Possibly an hour had passed since we started our slow trip when a short ways ahead of us there was the sound of a loud explosion and the flash of exploding shells. We thought that we had been fired on by the enemy and one of their shells had landed squarely in the trench. As we heard the moaning of wounded we cautiously went to them, fearing that other shells would soon land among us. We need not have feared that then. What had taken place was a premature explosion of the hand grenades that we had feared earlier in the night. There were several men badly wounded and one or two dead. As near as anyone could figure the musette bag had bumped into a rocky turn in the trench, releasing one bomb that in turn caused a general explosion of all the bombs in the bag.

Calls were sent out for stretcher bearers and as they came up, another man and I were assigned to load one of the wounded soldiers on the stretcher and carry him back to La Harazee. All the while the poor devil was moaning for someone to put him out of his misery. The sergeant told us to hurry because the man was losing blood rapidly. We would have hurried anyway for by now fear was taking hold of us as we had for the first time seen the dead and wounded of war. All the way back to La Harazee the poor devil on the stretcher begged us to shoot him. In the darkness we did not recognize him and I did not learn until after the Armistice that he was one of our original squad from Camp Lewis.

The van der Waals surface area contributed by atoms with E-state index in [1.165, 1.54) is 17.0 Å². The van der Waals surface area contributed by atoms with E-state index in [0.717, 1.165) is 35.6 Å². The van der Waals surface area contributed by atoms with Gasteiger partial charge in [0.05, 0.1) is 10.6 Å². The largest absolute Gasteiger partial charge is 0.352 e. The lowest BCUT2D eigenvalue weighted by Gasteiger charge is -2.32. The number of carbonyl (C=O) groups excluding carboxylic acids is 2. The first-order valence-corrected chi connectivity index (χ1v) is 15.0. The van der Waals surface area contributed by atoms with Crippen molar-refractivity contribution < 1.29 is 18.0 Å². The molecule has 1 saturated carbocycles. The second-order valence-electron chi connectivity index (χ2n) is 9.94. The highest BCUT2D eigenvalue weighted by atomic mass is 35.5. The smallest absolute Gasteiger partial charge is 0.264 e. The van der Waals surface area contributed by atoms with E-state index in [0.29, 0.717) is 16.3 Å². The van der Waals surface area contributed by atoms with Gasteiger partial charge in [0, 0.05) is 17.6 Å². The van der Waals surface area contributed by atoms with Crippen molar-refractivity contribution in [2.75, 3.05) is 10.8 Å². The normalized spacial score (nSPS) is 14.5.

Finally we reached headquarters at La Harazee where we turned over our heavy burden to the doctor in charge of the first aid station there. While there we were questioned about the accident by officers at headquarters, but there was little we could tell. Our arms and backs ached from the strain of the heavy load and we were wet with sweat from the effect of the hurried trip. After a short rest we started back up the trench and now we found what a lonesome trip it could be. Going up before had not been so bad as we had been with the gang, but now with just the two of us, we felt the full force of loneliness and hurried forward as fast as possible to overtake our companions.